That would involve drawing a clear line - policy is for the politicians and execution for the permanent officials. It involves a permanent and politically neutral civil service able to deliver advice and see to the execution of policy from the moment the political head of the department is appointed.
 

PS - do look at the Nuclear Deterrent Video - folks - one might discern some similarities with some Obama policies.

M.
 

How about selling pardons, Arne? I thought that was pretty ugly.

"Didn't happen. That was a myth put together by the Rethuglicans...."

See, the incoming administration decides to be magnanimous about it, (And after that petty business of delaying the transition funding, yet!) and not press the issue, and are Democrats grateful? No, it's all, "See! It didn't happen! On your knees, apologize!"

Well, it DID happen, according to the GAO, though initial reports were somewhat exagerated.
 

"Bart" DePalma:

[washerdreyer]: Given that you read every single thing Levinson writes, I'm certain you're aware that you're wildly mis-describing his complaint, and that his complaint is that under the American constitutional system the lag time between when a President ceases to have the approval of the people and the time at which he's replaced is much greater than it is under many other Democratic systems.

Am I misdescribing the complaint?

Sandy is decrying Mr. Bush exercising the CiC powers of the President prior to the 2008 election. Sandy's complaint about Mr. Bush's perfectly legitimate exercise of power obviouslt has nothing to do with the transition period between administrations that has yet to begin. Rather, it is pretty clear Sandy has a near pathological hatred of all things Bush, even when the President exercises power in the same manner advocated by Sandy's favored candidate Mr. Obama.


In this post, Prof. Levinson is pointing out that even the traditional (if rather extreme) restraint on Presznitential excursions from the limits of Constitutional power and proper exercise of the duties [which, albeit, Prof. Levinson has decried elsewhere] -- that is to say, impeachment -- fails as a check in this case. Reducing the time during which such mischief can be done might ameliorate such concerns, but there's other steps that could help out as well.

But "Bart": You do really need to pay attention to what people are actually saying, rather than responding to what it is that you think they said (or should be saying)>. That's the first step towards a dialogue ... and honesty.

Cheers,
 

Brett:

How about selling pardons, Arne? I thought that was pretty ugly.

Well, yes, that would be pretty ugly, but the foaming of the Rethuglicans doesn't constitute evidence.

How about the wholesale pardons of G.H.W. Bush? Anything wrong there?!?!?

Cheers,
 

This comment has been removed by the author.
 

Brett:

[Arne]: "Didn't happen. That was a myth put together by the Rethuglicans...."

See, the incoming administration decides to be magnanimous about it, ...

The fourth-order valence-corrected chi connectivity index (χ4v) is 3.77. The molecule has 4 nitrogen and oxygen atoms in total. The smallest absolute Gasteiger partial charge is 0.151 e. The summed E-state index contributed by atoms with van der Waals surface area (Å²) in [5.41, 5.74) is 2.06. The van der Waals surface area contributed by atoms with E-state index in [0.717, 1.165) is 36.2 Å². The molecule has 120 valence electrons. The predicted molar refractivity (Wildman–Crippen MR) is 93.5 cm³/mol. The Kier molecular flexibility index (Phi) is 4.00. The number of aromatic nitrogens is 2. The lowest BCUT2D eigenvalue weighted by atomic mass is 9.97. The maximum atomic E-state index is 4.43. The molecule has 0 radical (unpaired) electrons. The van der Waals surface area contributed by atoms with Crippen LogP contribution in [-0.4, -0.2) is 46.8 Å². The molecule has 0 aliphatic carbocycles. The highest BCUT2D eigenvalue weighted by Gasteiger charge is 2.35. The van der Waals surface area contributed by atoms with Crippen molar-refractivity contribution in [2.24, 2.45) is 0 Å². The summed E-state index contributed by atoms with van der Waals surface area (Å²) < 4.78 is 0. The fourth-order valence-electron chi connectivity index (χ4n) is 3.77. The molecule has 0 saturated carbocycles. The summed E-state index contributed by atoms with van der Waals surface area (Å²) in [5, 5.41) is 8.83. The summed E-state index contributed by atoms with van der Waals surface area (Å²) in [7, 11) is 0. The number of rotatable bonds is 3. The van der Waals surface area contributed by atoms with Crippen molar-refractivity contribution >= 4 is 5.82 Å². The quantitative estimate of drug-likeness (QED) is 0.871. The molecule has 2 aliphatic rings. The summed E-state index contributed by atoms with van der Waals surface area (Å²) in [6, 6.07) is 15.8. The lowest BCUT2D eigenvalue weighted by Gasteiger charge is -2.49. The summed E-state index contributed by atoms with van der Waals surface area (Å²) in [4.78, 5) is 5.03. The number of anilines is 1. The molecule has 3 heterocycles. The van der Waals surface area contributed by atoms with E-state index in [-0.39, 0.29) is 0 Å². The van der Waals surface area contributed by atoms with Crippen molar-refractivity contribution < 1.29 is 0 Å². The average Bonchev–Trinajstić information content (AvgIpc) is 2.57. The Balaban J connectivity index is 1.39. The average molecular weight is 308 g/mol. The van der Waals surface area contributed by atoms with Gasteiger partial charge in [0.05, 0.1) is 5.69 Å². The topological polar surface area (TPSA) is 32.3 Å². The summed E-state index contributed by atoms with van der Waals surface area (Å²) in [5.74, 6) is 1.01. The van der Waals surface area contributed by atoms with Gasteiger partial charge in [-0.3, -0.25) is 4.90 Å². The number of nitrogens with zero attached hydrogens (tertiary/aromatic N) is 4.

Huh?!?!?

False charges flying left and right is "magnanimous"? Press rconferences repeating these scurrilous charges is "magnanimous"? Far from "magnanimity", the incoming Dubya maladministration was vicious and dishonest.

The GSA did an investigation, and found most of the charges false, and any "hijinks" (the occasional missing "W" keys and maybe a few love notes being such) no more than has occurred previously.

Cheers,
 

Mourad said (referring to the British transfer of power):

[At a time of crisis the whole legal transition could easily be compressed into about 15 minutes].

The U.S. addressed this issue once in the 20th amendment, moving the date of the presidential inauguration up from March to January. There is no reason we couldn't do this again, although we don't have the British system where a shadow government is already in place.

I agree with you that the Constitution is showing its age. I think there is the potential for great danger in a new Constitutional Convention though. Would the Bill of Rights survive? There would surely be efforts to put in things like a ban on flag burning or gay marriage.

I'm just sorry that the Framers got in a hurry with the Ninth Amendment. If they had had any idea how many Americans in the future would enjoy sticking their noses in other people's business, perhaps they would have taken a couple of days to come of with a longer list of the rights of the people. For example, I'm sure that General Washington had no idea that there would be a time when he could be sent to prison for growing hemp.
 

I think Arne and Brett's back-and-forth highlight the most glaring problem with the lag time in presidencies - the pardon power. If Clinton, HW, or G-dubs want to pardon bad people (and yes Arne, "sold" is an exaggeration, but Marc Rich was pretty egregious), they should only be able to do it when it can result in political push back. Say, no pardons after the 60th day prior to the election. This would be a pretty simple amendment.

However, anybody complaining about Clinton should just wait - that's gonna look like nolle-ing someone on a traffic ticket compared to what's coming next!